The Standard Disclaimer: Avoid the Cold Start Problem and the Curse of Knowledge
Proper understanding of any domain is flanked by two failure modes:
People who fail to learn (the autodidact’s cold start problem, failure to understand)
Instructors who fail to teach (the curse of knowledge, failure to explain)
I am trying to navigate both of these in NYC government and politics, while also writing about advanced topics in those domains. It is my “ayy lmao.”
I might start referring to the phenomenon of navigating these obstacles as “The Standard Disclaimer” and putting it at the top of some posts where I also link to this post.
The point of The Standard Disclaimer is to say: “I want to teach you, and I want you to understand. For a self-governing people, more learners need to tackle the cold start problem, and more teachers the curse of knowledge, in the political realm. But not all posts can be aimed at, or explained for, beginners. If you don’t understand, don’t be discouraged—that is regular, and I see you. Ask for clarification, explore, be patient, do not speak in abstraction to cover over lack of concrete knowledge.”
Successful understanding in any field of knowledge is assailed by two large failure modes, one from the neophyte/student/primary-learner’s direction, the other from the veteran/teacher/practitioner’s direction. Sometimes they apply together, sometimes separately, and to different degrees in either case.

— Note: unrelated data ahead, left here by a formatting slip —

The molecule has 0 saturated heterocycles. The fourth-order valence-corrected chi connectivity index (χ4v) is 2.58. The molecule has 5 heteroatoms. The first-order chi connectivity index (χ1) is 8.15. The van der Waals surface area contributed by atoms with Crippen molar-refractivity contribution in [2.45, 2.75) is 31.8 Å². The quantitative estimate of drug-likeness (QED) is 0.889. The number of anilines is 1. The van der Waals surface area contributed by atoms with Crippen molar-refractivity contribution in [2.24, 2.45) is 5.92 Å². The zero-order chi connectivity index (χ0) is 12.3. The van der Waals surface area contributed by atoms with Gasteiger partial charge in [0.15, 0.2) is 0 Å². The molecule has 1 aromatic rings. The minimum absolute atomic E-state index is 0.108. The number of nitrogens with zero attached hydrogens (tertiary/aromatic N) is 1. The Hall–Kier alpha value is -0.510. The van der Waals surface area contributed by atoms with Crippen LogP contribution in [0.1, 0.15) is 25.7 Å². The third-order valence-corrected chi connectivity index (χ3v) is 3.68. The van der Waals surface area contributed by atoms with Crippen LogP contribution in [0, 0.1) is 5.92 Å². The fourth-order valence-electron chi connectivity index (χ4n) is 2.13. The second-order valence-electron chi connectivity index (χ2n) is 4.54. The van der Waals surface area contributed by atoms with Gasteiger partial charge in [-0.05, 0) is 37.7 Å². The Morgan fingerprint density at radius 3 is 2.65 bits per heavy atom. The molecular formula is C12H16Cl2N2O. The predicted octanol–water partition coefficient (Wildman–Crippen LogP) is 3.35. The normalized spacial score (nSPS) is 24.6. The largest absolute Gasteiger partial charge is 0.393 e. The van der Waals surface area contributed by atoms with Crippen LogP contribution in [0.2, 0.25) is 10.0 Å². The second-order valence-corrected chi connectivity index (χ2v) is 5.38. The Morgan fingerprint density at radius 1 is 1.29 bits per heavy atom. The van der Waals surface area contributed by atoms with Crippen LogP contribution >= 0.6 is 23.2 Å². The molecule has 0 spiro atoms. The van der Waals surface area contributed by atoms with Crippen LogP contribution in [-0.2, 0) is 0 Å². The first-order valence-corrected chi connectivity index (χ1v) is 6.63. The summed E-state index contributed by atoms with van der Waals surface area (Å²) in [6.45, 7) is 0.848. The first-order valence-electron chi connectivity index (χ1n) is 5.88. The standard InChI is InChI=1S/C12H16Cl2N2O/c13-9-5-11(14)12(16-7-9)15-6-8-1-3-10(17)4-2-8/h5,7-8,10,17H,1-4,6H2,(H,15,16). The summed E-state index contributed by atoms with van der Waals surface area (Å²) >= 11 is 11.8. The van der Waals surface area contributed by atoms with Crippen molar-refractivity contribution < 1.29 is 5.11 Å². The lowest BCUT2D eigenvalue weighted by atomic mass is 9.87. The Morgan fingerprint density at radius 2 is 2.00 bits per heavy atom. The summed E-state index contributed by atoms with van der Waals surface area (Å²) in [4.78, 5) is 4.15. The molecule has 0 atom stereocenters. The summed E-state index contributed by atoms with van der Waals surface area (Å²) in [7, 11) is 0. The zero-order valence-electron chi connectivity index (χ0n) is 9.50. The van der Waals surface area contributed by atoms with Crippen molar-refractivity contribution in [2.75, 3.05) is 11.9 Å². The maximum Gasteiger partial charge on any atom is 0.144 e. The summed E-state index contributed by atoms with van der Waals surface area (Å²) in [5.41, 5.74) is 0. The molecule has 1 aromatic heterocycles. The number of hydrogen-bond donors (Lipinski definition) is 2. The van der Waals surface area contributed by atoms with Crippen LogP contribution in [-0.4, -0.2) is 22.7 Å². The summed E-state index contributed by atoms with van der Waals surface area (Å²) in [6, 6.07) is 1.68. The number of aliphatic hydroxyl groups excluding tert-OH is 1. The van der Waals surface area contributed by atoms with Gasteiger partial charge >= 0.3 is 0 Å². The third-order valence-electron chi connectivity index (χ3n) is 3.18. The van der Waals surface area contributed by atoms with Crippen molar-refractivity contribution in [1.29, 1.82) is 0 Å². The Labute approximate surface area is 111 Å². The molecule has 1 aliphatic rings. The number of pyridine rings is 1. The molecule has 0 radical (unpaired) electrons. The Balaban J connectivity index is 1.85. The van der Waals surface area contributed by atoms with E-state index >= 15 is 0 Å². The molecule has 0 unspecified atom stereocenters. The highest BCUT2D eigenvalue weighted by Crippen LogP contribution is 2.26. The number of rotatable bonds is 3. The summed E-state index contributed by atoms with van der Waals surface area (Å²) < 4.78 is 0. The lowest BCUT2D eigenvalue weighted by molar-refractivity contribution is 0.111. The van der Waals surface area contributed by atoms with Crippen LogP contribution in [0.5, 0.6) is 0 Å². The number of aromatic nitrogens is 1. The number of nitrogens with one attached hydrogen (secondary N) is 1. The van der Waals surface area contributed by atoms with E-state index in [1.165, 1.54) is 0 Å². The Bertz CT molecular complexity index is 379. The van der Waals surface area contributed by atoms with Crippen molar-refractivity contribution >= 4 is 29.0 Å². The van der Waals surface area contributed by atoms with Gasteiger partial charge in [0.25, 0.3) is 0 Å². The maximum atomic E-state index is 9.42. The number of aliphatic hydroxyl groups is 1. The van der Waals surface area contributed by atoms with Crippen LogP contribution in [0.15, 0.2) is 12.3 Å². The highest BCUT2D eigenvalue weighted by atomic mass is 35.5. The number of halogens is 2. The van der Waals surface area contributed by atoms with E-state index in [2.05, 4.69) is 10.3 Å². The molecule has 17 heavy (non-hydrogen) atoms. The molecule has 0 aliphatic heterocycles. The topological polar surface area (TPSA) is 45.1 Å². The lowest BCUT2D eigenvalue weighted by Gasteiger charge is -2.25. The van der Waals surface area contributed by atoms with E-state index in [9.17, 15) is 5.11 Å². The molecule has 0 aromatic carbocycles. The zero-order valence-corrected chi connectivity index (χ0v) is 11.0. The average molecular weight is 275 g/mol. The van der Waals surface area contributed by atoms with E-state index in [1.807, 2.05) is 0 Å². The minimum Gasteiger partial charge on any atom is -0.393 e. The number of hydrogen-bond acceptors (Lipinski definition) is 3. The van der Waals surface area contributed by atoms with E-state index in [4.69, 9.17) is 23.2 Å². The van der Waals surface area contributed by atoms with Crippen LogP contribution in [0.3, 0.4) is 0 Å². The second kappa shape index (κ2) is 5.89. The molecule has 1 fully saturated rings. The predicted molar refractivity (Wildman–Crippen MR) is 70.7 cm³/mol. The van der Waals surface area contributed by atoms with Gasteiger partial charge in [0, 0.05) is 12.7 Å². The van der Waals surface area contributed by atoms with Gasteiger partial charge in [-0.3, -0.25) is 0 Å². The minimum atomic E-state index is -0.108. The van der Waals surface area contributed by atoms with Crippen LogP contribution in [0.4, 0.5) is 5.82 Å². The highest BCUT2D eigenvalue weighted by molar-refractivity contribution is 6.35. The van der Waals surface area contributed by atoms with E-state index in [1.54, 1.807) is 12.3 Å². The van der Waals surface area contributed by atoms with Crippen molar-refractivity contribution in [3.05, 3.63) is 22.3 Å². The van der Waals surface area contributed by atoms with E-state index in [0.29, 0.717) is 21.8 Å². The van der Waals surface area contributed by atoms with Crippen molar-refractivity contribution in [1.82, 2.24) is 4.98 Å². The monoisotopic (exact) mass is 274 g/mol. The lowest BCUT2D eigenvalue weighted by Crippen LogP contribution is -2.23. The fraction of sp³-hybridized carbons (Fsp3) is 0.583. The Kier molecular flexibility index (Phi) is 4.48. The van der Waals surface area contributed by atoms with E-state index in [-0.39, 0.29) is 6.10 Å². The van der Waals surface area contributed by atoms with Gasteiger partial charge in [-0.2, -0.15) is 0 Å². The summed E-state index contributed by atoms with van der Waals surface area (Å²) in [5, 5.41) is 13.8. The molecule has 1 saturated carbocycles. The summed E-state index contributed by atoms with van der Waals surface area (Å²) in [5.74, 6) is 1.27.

Students face the autodidact’s cold start problem. Like someone trying to apprehend a frictionless item, they are unable to get enough of a grip on a body of knowledge to observe it. They don’t know where to start, they are overwhelmed by the field’s (seemingly) unending variety, and they do not possess the skill to select a teacher for themselves. The result: they do not learn. They remain ignorant, and possibly more frustrated than before, becoming even less likely to learn their chosen subject in the future. If there are social/status incentives to appear knowledgeable about a subject like this, they will bullshit and refuse to cultivate actual knowledge.
Instructors face the curse of knowledge. They forget what it is like to know nothing about their field, and they cannot replicate the more narrow epistemic context of their studentsand operate within it. They explain things in a way that assumes too much knowledge, they do not properly motivate their lessons by connecting them to practice (assuming it must be obvious), they cannot distinguish between a student naming something and understanding it, and they come to blame their students for intellectual inability, rather than examine their own inability to teach.
Although every domain faces these twin problems, New York government and politics get hit with both especially hard. I think about these failure modes all the time—not just when designing my syllabus and contemplating my own teaching methods for The Foundations of New York, but when I write and tweet anything about NYC politics.
Most political reportage is functionally beyond the reach of almost everyone (most people recognize words like “governor,” but don’t actually know what this person does), and almost no one possesses the time/resources/motivation to burst through their own cold start problem and rise to the high amount of context needed to understand it. I’m trying to address both of these problems at the same time.
Some of my means of doing this, which I’ve been working on, are something like: